If you are a drummer and/or a drum teacher, it is often useful to be able to set up basic exercises for your students or yourself. I am going to show you how to easily do this in MuseScore 2.0. MuseScore 2.0 is a powerful open source notation software that can be used for everything from simple exercises to full scale orchestra and film scores.
First, we are going to develop a simple rudimentary exercise for the snare drum or practice pad. To get started, launch MuseScore 2.0 and click Create New Score from the Start Center:
The next screen is where you can type in quite a bit of information about your score. I am not going to enter everything here, but feel free to put in as much information as you want. I titled this particular example: “Snare Drum Rudiment Example.”
The next thing you will need to do is to select the appropriate instrument. Select Choose Instruments.
You will then select Snare Drum from the Unpitched Percussion category and click on the ADD button. Click on the NEXT button to move to the next dialog. The next dialog box is for key signature. Since this is for Snare Drum, no key signature is selected and you can simply click on the NEXT button to proceed.
The final dialog box allows you to specify a time signature. We are going to leave this as 4/4. You may also enter a pick-up measure and specify the number of measures in your piece if you need to.
Click on the Finish button. We are ready to start entering music!e are going to be entering two measures of 16th notes. Select the Note Entry Tool, by clicking on it or by using the keyboard short (the n – key), and select the 16th note value.
Notice down in the bottom right corner of the screen, MuseScore 2.0 tells you what keys you may use to enter notes. We are going to use the B-key.
Now simply repeat using the B-key until you have filled two measures. Unclick the Note Entry Tool so that it is no longer highlight. Now click on the 3rd measure and hold down the SHIFT key and click on the last measure. Use CTRL-Delete to get rid of all those extra measures we don’t need.
There, that’s better. The last thing we need to do is at the R and L’s needed for sticking indications. To do this, we are going to use the text tool. Click on each note, then click CTRL-T. This will place a text marker above the note. Enter an R or L as needed. the Here is the final product:
At this point you can print it from there if you would like to. I usually export it as a .pdf file though and print it from there so I can use it as a handout later. To do this you go the File menu and select Export PDF. After that you simply give it a file name and save it as a .pdf as you normally would.
Creating Simple Drum Set Parts With Musescore 2.
The procedure to set up a basic drum set part is very similar to what we did above for a single-line snare drum. This time select, Drum Set from the Unpitched percussion category.
Notice that a five line staff is now displayed and there are more choices for the notes at the bottom of the screen.
Notice how there are different colors. This is Important! This is what Voice they are on. The blue notes are on Voice one and the green notes are on Voice two. We want the bass drum and the snare drum on the same Voice, so we need to change the snare drum. To do this, click on the Edit Drumset button.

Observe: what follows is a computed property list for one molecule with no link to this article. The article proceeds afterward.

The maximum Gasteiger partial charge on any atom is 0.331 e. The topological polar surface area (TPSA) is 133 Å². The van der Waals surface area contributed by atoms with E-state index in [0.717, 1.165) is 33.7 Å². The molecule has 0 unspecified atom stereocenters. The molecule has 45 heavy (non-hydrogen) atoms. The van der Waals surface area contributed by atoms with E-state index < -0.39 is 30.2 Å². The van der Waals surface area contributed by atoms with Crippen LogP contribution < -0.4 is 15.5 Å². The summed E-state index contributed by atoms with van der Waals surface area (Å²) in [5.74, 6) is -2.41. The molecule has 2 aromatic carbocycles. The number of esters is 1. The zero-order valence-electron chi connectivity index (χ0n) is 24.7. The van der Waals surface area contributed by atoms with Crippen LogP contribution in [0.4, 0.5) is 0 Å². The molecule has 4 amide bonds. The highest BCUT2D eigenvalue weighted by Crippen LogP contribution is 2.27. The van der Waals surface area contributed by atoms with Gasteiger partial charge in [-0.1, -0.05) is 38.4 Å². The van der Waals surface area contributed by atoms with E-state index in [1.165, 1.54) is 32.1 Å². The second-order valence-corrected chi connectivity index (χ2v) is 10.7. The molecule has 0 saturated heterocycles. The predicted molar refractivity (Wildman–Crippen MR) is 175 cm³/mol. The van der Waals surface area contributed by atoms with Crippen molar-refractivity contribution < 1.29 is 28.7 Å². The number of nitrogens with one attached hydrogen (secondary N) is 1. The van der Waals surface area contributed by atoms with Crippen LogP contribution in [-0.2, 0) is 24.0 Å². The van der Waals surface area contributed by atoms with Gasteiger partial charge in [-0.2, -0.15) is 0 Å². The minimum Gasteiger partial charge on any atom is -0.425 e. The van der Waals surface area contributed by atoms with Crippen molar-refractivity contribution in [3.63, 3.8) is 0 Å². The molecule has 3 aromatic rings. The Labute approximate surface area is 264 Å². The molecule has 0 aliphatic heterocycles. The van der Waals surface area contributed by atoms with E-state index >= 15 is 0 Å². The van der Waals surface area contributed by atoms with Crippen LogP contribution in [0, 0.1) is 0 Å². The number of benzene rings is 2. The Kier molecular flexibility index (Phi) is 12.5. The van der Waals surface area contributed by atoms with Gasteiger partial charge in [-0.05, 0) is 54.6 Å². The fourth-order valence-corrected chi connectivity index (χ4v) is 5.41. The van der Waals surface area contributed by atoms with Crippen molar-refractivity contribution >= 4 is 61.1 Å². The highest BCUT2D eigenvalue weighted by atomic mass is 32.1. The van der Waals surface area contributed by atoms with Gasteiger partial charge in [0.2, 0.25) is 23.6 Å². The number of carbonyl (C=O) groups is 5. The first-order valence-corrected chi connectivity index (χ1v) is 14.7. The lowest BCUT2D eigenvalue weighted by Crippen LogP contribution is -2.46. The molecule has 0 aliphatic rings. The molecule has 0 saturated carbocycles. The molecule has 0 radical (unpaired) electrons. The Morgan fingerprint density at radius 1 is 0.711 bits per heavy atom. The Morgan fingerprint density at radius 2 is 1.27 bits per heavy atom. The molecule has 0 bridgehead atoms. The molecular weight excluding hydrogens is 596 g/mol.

Scroll down until you find the snare drum and change its Default Voice to Voice 2.
Now Enter the Bass Drum and Snare Drum by using the Note Entry Tool with the Quarter Note selected. You will end up with something like this:
Notice the stems are the wrong way for the snare. The rests need to go away as well. Let’s fix the snare stems. Deselect the Note Entry Tool and select the snare drum notes. You can change their stem direction with the Inspector:
That will fix the stems.
The last bit is easy, we need to add eight notes for the symbols. Since they are on another voice, simply go to the first beat and click on the Note Entry Tool and make sure the eighth note duration is selected.
Use the C-key to enter the cymbal hits.
There you have it – All done. You can print this or export it as needed.
More Complex Drum Set Parts.
For our last exercise, we are going to do something just a little more complex. We will be using a few tom toms, two bass drums, and a few cymbals. By using voices and doing some planning, it is relatively easy to do a complex setup.
We will put the snare and all the bass drums and toms on Voice One, and we will put all of the cymbals on Voice 2.
We need to add a second bass drum. This is typically assigned to the bottom line. I also put it on Voice One and assigned it to Key F, which I don’t plan to use for anything other than the second bass drum.
Use the Edit Drumset button to make sure all of the stems are pointing in the right direction, and every drum or cymbal is assigned to the Voice you want it to be notated in. After you have done that, the procedure for everything is exactly the same as described previously for the entry of notes. Start by entering the drums on Voice 1 and then proceed with the cymbals on Voice 2. I do recommend checking for a good drum legend such as the Drum Magazine Notation Guide. This will help you plan your notation.
Here is the final product:
There is a lot you can do with notation software. It just takes some planning and creativity. Have fun.
If you want to use Finale software to create drum exercises or drum beat notation then this tutorial is for you.